Spider-Man: Edge of Time

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Spider-Man: Edge of Time
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Spider-Man: Edge of Time
Action
3DS, DS, PlayStation 3, Nintendo Wii, Xbox 360
Reviews based on the Xbox 360 version
Publisher: Activision
Developer: Beenox
Release Date: October 5th, 2011
After the success of Spider-Man: Shattered Dimensions, Marvel Comics and Activision went back to Beenox Studios to usher out the next Spider-Man-themed video gaming hit. Spider-Man: Edge of Time takes hold of gamer’s interest and positive feedback toward the Spider-Man 2099 character and weaves a story line based around him and the modern day Spidey. Together in differing dimensions, the two have to stop the time travelling Walker Sloan from taking over the world by going back in time and starting up Alchemax to save his loved ones by redoing the universe. But, can Beenox capitalize on the suggest and intrigue of the last title, or is this just a rehashed version with seperate story line?

Spider-Man: Edge of Time is handled quite well in many senses, and has a story telling process similar to something you might come across in a movie nowadays. The game starts off with Spider-Man battling Anti-Venom with Spider-Man 2099 racing to save him, giving the precursor of history being changed due to Walker Sloan’s interference through time travelling back to start up Alchemax. This leads to the start of the story that follows Spider-Man 2099 sneaking through Alchemax, pointing out it’s where he works during the day but wouldn’t have access to at night, only to follow Walker along with the opening credits appearin the background on things like pipes and ceilings. It makes for a good way to bypass some credits, but thise scene of Spider-Man 2099 following him takes forever with little action other then crawling and dodging the verification system Walker goes through in order to reach the machine he built. As you go through, you’re stuck fighting varying versions of security, and for the most part that’s it. Some fly, some shoot lasers, and once in a while you come across mutant reject test subjects and what look like Venom symbiote clones that also shoot lasers at you. There’s really no other characters outside the occassional Anti-Venom battle, the Abomination that comes to life after the pivotol Anti-Venom battle, and even a version of one of the ex’s of Peter Parker. Mary Jane also makes an appearance in this game for a short amount of time, but really it serves no purpose whatsoever other then to draw the story out and make her aware of the existence of Spider-Man 2099.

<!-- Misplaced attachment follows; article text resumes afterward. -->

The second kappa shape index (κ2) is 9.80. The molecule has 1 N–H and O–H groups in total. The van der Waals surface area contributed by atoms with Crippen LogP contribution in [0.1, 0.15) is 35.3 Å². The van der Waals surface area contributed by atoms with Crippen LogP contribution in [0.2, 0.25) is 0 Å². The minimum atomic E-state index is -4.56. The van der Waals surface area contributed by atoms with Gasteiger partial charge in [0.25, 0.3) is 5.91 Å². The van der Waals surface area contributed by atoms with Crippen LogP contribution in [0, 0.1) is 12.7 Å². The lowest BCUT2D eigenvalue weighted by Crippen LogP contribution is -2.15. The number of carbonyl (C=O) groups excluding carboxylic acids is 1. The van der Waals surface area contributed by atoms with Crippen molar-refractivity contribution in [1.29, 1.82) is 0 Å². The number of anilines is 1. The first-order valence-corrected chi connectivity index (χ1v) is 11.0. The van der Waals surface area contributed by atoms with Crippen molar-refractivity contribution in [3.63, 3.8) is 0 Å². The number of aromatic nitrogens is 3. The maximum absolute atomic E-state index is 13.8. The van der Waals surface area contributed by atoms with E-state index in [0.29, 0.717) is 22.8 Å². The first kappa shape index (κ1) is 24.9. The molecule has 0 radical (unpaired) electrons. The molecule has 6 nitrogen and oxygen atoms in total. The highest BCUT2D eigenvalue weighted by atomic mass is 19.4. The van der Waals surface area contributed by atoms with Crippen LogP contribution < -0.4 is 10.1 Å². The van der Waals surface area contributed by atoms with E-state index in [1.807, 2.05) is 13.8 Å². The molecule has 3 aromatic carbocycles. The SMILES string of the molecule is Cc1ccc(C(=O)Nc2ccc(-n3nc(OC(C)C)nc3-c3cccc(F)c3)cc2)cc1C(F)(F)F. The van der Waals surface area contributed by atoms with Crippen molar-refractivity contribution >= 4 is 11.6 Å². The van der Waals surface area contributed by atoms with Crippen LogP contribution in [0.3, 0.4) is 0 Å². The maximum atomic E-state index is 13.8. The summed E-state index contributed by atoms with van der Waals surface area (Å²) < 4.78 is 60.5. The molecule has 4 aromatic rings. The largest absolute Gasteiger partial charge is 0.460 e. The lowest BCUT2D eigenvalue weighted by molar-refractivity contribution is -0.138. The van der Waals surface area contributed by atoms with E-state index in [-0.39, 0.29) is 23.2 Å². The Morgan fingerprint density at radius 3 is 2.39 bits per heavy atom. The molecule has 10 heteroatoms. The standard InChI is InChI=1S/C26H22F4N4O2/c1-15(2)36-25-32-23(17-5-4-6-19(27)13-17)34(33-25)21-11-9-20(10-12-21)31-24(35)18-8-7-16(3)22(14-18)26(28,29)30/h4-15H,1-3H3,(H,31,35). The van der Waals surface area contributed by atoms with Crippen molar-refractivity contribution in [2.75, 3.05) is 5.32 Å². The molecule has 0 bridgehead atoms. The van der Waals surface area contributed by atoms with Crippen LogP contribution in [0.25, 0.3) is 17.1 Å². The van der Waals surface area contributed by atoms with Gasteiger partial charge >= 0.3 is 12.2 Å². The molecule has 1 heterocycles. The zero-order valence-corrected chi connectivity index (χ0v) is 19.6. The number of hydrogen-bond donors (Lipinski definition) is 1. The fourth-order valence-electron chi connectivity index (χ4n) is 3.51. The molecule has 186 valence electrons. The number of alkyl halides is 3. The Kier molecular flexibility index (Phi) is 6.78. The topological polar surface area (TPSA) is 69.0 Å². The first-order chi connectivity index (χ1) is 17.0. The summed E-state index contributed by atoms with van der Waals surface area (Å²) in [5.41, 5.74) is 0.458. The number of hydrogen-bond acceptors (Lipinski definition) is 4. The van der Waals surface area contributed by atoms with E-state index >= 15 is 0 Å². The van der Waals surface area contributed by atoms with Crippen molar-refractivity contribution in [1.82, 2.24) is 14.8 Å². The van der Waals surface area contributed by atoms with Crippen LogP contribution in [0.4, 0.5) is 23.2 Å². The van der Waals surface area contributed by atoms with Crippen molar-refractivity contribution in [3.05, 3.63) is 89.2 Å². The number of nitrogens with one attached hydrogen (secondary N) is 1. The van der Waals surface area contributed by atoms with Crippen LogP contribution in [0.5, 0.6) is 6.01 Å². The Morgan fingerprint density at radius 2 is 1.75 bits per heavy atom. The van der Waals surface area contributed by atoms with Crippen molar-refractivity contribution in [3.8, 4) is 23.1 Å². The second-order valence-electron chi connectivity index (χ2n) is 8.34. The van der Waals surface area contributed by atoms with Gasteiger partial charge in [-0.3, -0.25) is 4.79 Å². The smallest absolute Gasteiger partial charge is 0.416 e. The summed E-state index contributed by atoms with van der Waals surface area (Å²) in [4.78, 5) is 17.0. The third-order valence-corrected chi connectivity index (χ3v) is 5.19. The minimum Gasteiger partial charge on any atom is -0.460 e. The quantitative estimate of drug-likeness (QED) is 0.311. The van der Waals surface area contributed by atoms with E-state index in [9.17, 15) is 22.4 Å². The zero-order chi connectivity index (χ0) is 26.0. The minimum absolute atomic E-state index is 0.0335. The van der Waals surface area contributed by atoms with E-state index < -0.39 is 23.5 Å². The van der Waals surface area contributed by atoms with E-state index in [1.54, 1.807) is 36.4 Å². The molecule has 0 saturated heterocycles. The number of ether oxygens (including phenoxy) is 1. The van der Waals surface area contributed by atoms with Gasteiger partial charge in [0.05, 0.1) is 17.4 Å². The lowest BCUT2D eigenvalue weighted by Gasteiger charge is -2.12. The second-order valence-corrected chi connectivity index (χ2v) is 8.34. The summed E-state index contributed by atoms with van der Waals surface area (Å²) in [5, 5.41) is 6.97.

One of the sub plots to the story, though not really hashed out given the twist that comes the way of Peter Parker in the story later on, is that Spider-Man wants to stay in 2099 in hopes that it will protect his family and loved ones from any more bad guys. It’s definitely an interesting concept and had it been hashed out, it could have been a much stronger idea. But, sadly, that doesn’t happen and instead we’re stuck going through the Alchemax building for parts to repair the time machine, get each Spider-Man in their proper time period, and having to stop Walker, as well as The Abomination. This may seem like quite a huge task, but given the actual length of the game, which seemed to be around ten hours, it’s really nothing spectacular. The characters are all voiced well, though Spider-Man 2099 is supposed to be of Mexican or Spanish decent and not only looks like Bruce Campbell but has a voice similar to the Peter Parker of Fox Network 1990’s Spider-Man: The Animated Series. In fact, all the character share similar voices to the characters of that series except for Mary Jane. Even Eddie Brock sounds somewhat similar, but far more tortured due to the mind altering chips that were apparently the size of playing cards just sticking out of Anti-Venom and easily could have been removed at any point given that he tries to control himself and go against Sloan’s demands. Otto Octavious comes into play as well, becoming a big part of the Abomination, by helping him in the modern timeline to keep the time portal open. But, even given the changes made due to Sloan’s alterations in the present to gain control of the future, it seems the story line is based more on older Spider-Man story lines considering Dr Octopus is here and looks healthy and young though he isn’t in the series at this point, and Mary Jane seems to be more Peter’s girlfriend though she hasn’t been for a while. This ends up just being more trivial elements that fans of the character may be bothered by a bit, but could easily be chocked up to the alterations to both time periods.